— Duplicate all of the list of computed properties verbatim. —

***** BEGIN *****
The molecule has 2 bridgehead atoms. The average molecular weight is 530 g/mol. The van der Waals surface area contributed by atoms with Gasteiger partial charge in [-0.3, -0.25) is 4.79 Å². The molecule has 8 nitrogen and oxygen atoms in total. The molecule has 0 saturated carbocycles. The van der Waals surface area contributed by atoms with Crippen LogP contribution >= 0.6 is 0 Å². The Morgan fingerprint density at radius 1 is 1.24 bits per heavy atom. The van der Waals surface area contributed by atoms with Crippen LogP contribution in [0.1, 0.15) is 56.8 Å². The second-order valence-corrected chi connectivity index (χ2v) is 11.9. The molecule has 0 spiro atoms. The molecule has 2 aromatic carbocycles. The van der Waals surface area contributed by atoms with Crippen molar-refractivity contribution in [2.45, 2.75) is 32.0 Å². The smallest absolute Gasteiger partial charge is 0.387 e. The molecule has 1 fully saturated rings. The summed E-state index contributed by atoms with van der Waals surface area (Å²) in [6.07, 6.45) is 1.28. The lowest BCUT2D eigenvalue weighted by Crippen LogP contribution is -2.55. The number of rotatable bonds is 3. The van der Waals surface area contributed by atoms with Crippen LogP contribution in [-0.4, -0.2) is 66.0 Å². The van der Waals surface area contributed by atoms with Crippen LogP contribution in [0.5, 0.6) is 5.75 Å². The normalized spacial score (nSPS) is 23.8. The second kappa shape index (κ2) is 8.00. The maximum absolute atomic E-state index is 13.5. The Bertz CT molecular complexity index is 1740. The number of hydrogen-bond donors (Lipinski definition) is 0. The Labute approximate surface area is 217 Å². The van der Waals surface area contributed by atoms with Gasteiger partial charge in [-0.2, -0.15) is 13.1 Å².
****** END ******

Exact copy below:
The molecule has 2 bridgehead atoms. The average molecular weight is 530 g/mol. The van der Waals surface area contributed by atoms with Gasteiger partial charge in [-0.3, -0.25) is 4.79 Å². The molecule has 8 nitrogen and oxygen atoms in total. The molecule has 0 saturated carbocycles. The van der Waals surface area contributed by atoms with Crippen LogP contribution >= 0.6 is 0 Å². The Morgan fingerprint density at radius 1 is 1.24 bits per heavy atom. The van der Waals surface area contributed by atoms with Crippen LogP contribution in [0.1, 0.15) is 56.8 Å². The second-order valence-corrected chi connectivity index (χ2v) is 11.9. The molecule has 0 spiro atoms. The molecule has 2 aromatic carbocycles. The van der Waals surface area contributed by atoms with Crippen molar-refractivity contribution in [2.45, 2.75) is 32.0 Å². The smallest absolute Gasteiger partial charge is 0.387 e. The molecule has 1 fully saturated rings. The summed E-state index contributed by atoms with van der Waals surface area (Å²) in [6.07, 6.45) is 1.28. The lowest BCUT2D eigenvalue weighted by Crippen LogP contribution is -2.55. The number of rotatable bonds is 3. The van der Waals surface area contributed by atoms with Crippen LogP contribution in [-0.4, -0.2) is 66.0 Å². The van der Waals surface area contributed by atoms with Crippen LogP contribution in [0.5, 0.6) is 5.75 Å². The normalized spacial score (nSPS) is 23.8. The second kappa shape index (κ2) is 8.00. The maximum absolute atomic E-state index is 13.5. The Bertz CT molecular complexity index is 1740. The number of hydrogen-bond donors (Lipinski definition) is 0. The Labute approximate surface area is 217 Å². The van der Waals surface area contributed by atoms with Gasteiger partial charge in [-0.2, -0.15) is 13.1 Å².